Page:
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From http://stein.cshl.org/WWW/software/CGI/:

Several other named parameters are recognized. Here's a contrived example that uses them all:

print $query->header(-type=>'image/gif', -status=>'402 Payment Required', -expires=>'+3d', -cookie=>$my_cookie, -charset=>'UTF-7', -Cost=>'$0.02');
-expires

Some browsers, such as Internet Explorer, cache the output of CGI scripts. Others, such as Netscape Navigator do not. This leads to annoying and inconsistent behavior when going from one browser to another. You can force the behavior to be consistent by using the -expires parameter. When you specify an absolute or relative expiration interval with this parameter, browsers and proxy servers will cache the script's output until the indicated expiration date. The following forms are all valid for the -expires field:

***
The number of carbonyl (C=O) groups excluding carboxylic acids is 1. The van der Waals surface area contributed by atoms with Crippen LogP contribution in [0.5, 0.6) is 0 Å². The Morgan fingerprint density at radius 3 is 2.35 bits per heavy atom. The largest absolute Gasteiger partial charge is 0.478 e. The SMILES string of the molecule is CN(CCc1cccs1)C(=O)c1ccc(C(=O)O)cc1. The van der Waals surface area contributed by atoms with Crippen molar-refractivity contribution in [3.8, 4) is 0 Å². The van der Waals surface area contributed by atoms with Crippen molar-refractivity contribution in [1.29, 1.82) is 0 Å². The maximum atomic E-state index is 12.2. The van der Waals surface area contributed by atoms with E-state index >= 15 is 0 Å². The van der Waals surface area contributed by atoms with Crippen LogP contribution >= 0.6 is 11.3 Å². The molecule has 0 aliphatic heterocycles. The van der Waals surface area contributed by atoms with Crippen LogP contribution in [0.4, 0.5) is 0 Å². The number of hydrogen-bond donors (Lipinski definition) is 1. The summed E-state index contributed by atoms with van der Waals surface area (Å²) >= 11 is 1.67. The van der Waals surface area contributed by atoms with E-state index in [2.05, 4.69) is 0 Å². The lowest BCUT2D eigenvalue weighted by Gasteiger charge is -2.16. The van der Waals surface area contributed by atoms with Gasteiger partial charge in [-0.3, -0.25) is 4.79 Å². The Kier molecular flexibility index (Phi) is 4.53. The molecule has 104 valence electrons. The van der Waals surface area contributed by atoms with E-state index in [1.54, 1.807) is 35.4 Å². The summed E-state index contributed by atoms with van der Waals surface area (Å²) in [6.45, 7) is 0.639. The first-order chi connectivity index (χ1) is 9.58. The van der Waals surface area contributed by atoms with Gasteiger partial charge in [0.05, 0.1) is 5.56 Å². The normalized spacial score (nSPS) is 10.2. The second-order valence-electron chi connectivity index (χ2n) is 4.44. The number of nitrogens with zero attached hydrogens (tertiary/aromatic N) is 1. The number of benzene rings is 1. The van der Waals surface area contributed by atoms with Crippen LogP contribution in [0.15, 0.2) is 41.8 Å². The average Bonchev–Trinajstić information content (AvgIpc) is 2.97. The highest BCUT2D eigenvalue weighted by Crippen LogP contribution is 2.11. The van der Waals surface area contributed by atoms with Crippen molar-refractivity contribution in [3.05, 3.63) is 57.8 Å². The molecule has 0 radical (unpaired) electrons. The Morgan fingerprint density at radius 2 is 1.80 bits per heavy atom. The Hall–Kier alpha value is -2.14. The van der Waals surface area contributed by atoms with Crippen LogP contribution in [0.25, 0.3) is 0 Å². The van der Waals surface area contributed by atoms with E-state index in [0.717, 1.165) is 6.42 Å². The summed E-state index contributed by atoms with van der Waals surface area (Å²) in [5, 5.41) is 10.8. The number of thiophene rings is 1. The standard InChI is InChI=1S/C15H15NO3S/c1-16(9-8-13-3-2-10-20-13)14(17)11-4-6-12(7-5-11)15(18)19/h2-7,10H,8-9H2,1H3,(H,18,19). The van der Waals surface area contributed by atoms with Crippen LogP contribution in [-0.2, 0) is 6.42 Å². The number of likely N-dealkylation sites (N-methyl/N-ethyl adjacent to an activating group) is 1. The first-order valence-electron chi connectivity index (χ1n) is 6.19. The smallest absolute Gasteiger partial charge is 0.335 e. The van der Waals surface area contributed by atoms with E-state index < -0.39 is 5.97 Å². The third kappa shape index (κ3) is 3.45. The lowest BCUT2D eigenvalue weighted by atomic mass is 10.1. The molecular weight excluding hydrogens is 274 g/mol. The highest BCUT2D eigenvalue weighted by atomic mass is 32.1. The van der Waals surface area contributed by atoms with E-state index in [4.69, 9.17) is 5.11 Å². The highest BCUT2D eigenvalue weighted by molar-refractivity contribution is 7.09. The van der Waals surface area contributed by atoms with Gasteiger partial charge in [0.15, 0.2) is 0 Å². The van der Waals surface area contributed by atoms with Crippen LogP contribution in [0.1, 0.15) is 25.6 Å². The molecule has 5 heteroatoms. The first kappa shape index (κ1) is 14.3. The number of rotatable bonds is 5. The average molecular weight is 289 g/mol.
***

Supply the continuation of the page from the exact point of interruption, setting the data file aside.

+30s 30 seconds from now +10m ten minutes from now +1h one hour from now -1d yesterday (i.e. "ASAP!") now immediately +3M in three months +10y in ten years time Thu, 25-Apr-1999 00:40:33 GMT at the indicated time & date
When you use -expires, the script also generates a correct time stamp for the generated document to ensure that your clock and the browser's clock agree. This allows you to create documents that are reliably cached for short periods of time.

CGI::expires() is the static function call used internally that turns relative time intervals into HTTP dates. You can call it directly if you wish.


In reply to Re: CGI.pm Caching Issue by cei
in thread CGI.pm Caching Issue by chromatic

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